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The Carbon Conundrum
Technology exists to sequester carbon-but will utilities ever buy in?
The vision: A nation filled with new, coal-fired power plants that provide inexpensive, secure power for Americans, while emitting few pollutants and sequestering the carbon dioxide produced. In other words, a power plant that not only industry and environmentalists can agree on, but one that utilities can finance and operate profitably.
The current reality: A nation filled with a rapidly aging coal-fired fleet that runs inexpensively but emits large amounts of pollutants and has no capability to sequester carbon dioxide. In other words, power plants that not only place industry and environmentalists constantly at odds, but which shareholders and investors are increasingly concerned about.
The question: What will it take to get us from today's reality to tomorrow's vision? And are we willing to do it?
There's little doubt that the problem of carbon-increasing levels of greenhouse gases, especially carbon dioxide-must be addressed. President Bush's science advisor, Dr. John Marburger, acknowledges that greenhouse gas levels have risen substantially since the beginning of the Industrial Revolution, and that the bulk of that increase in carbon dioxide levels is due to human activity. 1 A rise in carbon dioxide levels also is expected to cause, if it hasn't already, global warming.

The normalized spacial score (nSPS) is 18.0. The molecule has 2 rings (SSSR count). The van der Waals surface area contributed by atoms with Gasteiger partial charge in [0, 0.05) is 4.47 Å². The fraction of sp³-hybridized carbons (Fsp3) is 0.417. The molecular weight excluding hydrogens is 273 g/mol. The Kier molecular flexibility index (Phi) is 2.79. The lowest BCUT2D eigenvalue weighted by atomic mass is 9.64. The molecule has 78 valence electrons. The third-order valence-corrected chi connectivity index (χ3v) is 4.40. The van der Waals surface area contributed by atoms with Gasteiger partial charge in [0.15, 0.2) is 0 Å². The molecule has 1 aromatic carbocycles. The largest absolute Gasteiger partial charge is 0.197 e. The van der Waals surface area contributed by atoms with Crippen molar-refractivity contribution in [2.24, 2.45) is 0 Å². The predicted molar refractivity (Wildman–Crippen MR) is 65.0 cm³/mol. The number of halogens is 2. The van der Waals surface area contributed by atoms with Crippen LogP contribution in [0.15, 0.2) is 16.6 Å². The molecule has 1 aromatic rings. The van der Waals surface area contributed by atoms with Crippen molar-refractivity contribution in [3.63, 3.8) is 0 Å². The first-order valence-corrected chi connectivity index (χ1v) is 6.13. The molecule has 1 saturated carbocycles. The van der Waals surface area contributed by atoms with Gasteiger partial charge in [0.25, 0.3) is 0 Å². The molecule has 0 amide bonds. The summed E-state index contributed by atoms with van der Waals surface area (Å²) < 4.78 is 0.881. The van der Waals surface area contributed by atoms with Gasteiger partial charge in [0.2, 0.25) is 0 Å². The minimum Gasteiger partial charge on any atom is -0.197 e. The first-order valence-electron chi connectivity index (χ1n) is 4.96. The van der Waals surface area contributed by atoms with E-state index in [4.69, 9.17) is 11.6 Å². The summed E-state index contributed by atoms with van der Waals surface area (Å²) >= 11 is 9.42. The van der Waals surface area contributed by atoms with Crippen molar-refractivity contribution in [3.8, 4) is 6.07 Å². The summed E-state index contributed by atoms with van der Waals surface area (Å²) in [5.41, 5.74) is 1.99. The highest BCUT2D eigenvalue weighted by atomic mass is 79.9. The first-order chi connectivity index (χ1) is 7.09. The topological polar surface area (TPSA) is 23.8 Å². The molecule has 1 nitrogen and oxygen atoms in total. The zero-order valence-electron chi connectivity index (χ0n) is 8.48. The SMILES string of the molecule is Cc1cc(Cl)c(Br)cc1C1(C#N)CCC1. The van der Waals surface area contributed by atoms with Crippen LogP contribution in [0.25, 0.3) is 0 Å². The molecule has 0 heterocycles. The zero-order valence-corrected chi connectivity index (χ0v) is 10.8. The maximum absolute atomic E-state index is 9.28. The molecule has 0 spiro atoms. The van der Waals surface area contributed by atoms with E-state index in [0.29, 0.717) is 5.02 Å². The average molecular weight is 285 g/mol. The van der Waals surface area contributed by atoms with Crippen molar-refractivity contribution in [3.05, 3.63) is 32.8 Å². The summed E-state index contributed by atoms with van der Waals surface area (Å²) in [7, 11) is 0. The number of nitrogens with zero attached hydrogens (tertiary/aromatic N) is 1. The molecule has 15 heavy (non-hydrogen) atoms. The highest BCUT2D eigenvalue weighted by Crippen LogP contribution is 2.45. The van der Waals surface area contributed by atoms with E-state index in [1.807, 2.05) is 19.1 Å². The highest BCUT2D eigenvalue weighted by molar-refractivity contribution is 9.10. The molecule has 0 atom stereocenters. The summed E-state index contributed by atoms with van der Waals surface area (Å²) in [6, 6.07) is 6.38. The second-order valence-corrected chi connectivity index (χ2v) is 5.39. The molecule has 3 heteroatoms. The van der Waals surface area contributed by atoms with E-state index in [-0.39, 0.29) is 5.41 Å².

And as Secretary of Energy Spencer Abraham remarked last fall, the only way projections are going for energy demand and resulting carbon emissions is up. Only if one assumes all nations of the world-developed and developing-undertake a massive overhaul of their energy infrastructures in a relatively quick time frame, he says, would those projections decrease.
"I'm not here to offer a detailed assessment of the practicability of those assumptions, but I'm inclined to think the odds are strongly against them," he said. 2
Natural gas is generally touted for its lower emission levels, and burning it in power plants certainly produces much less carbon dioxide than coal-fired generation. Yet gas supplies-and prices-are becoming increasingly problematic, making reliance on natural gas to solve the carbon problem questionable. Domestic gas reserves are projected to last, optimistically, for 60 years at current usage rates. But natural gas usage is expected to increase, while production levels in the lower 48 states have not increased in more than a decade in spite of a quadrupling of exploration.
Coal, on the other hand, has projected reserves to last the next 250 years-without paying OPEC to get it. Unless the United States wants to increase its dependence on foreign oil and gas, there's little choice but to figure out what to do about coal's less attractive features-the emissions of pollutants like NO X, SO 2, mercury, and particulate matter, and of course, the production of carbon dioxide.
At the same time, the utility industry faces tough questions about just how to meet increasing energy demands over the next two decades, and beyond. The price levels for gas are making some investors nervous about new gas-fired generation. But new generation of some type is crucial. In just over 10 years, a third of the current coal fleet-nearly one-sixth of